This article by Kristin Wong from lifehacker.com is great. It seems a little counterintuitive, but I think sometimes we all are 'penny wise pound foolish.' - Talia
It’s probably safe to assume no one’s ever gotten rich clipping coupons. That doesn’t mean saving money is a waste of time, though. Some money-saving habits are worthwhile and save you a heap of cash in the long run. Others just aren’t worth it. Here are some specific habits I’ve ditched because they aren’t worth my time and energy (or yours).
Clipping Physical Grocery Coupons
Coupon clipping is an often-ridiculed habit, partly because people assume it takes a lot of time to coupon. For me, it didn’t.
I had a whole system I followed that took me all of fifteen minutes every week, and I usually saved anywhere from $10-15 per week. After a while, though, I realized that just because a task isn’t time consuming doesn’t mean it’s worth your time.
Let’s look at the math. At a $15 savings for 15 minutes, I’m basically earning $1 a minute, which is pretty good: that’s $60 an hour. The math adds up, but it lacks common sense. I don’t actually earn $60 an hour the way I would at a normal job. Sixty minutes of couponing will probably not save me much more money, unless I’m buying a bunch of crap I don’t need. Also, I’m not a robot. I actually value my free time much more than that, and the busier I get, the more I value an extra 15 minutes a week.
There are easier ways to save $10-$15 a week. If that was a make-or-break amount to me, I could always move to a cheaper apartment and save a lot more money. And then there was the clutter. I hate clutter, and thanks to coupons, I had stacks of newspaper circulars piling up in my desk drawers. It was a waste of space and paper.
Another problem with couponing is that, according to research like this 2003 study from NYU (PDF), it leads you to buy stuff you wouldn’t normally buy. Overall, it’s just another advertisement designed to get you to consume. Don’t get me wrong, if the right coupon falls into my hands, I’ll use it. For example, my local grocery store recently sent me free coupons for stuff I actually buy, so why not use those? However, that requires no time or effort on my part.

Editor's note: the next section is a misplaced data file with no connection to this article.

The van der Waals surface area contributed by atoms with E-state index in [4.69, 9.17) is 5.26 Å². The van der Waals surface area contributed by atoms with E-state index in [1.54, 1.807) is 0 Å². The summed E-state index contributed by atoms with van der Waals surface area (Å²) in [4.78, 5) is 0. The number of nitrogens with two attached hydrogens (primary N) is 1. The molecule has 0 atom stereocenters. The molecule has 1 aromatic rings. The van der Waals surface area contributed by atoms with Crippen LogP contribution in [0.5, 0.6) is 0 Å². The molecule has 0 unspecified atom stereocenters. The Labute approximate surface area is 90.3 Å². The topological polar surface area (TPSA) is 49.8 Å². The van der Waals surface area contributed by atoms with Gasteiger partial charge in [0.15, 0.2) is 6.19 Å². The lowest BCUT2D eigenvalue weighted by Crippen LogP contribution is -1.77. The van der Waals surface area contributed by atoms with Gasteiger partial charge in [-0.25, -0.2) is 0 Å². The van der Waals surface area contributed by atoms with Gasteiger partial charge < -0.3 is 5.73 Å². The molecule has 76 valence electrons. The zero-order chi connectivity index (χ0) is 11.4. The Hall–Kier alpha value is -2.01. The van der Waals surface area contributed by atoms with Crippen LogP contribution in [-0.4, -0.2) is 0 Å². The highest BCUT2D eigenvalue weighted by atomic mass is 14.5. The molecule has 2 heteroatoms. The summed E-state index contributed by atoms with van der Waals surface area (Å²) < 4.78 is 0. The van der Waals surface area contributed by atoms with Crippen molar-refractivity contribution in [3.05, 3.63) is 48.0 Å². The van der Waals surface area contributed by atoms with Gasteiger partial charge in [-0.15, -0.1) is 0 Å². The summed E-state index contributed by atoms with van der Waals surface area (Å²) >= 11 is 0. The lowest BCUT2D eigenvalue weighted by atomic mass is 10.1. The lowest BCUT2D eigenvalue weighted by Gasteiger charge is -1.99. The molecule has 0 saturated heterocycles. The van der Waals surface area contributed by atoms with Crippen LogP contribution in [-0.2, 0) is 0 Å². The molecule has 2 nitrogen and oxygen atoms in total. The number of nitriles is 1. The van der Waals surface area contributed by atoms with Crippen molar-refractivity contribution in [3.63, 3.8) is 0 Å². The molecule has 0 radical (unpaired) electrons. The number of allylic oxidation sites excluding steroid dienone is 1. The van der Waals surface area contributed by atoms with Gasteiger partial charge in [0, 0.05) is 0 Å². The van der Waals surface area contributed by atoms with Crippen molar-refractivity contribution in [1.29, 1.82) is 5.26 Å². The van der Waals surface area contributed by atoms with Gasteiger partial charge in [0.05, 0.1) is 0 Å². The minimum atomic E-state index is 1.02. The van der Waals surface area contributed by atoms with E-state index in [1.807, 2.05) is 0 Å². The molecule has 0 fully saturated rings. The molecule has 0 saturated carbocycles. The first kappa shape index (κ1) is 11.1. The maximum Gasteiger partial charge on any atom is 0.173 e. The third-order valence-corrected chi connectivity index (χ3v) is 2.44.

What I Do Instead: Plan Meals Better
Instead of fretting over coupons, I worked on a bigger problem: my grocery shopping and restaurant spending. I have a bad habit of overspending on restaurants every month, and my overspending adds up to way more than the $60 I was saving with coupons. I would overspend on groceries, too, and buy a bunch of food I didn’t eat because I didn’t know how to shop efficiently.
My lack of meal planning was a bigger problem than anything because I was spending a bunch of money on unhealthy food I didn’t even enjoy.
There are a handful of awesome meal planning apps out there, and I’ve tried quite a few, but MealBoard is my favorite. It costs $3.99, but it’s worth it for the functionality and simplicity. You can add or upload any recipe, drag and drop that recipe on specific days of the week, and the app will automatically generate an organized shopping list so you can quickly get everything you need. You can also save weekly templates. Some apps will do similar stuff for free, but they’re usually limiting and hard to organize, at least in my experience.
Overall, I saved more by ditching the coupons and focusing on my real spending problem.
Searching for the Best Price on Everything
Of course, if I buy a $900 laptop I’ll presumably use for years, I’m going to look for a good price. Deal hunting serves a purpose, but I’ve spent way more time than I care to admit searching for, say, the best price on toilet paper via Amazon Subscribe and Save.
I’ve learned to be pretty savvy at finding the best deal on stuff and sometimes it pays off. I’m still proud of the KitchenAid mixer I scored for $160, for example. However, I cringe to think about the time and energy I’ve wasted researching deals on every tiny purchase, only to save a couple of bucks here and there. The small stuff adds up, but that logic applies to your time and energy, too.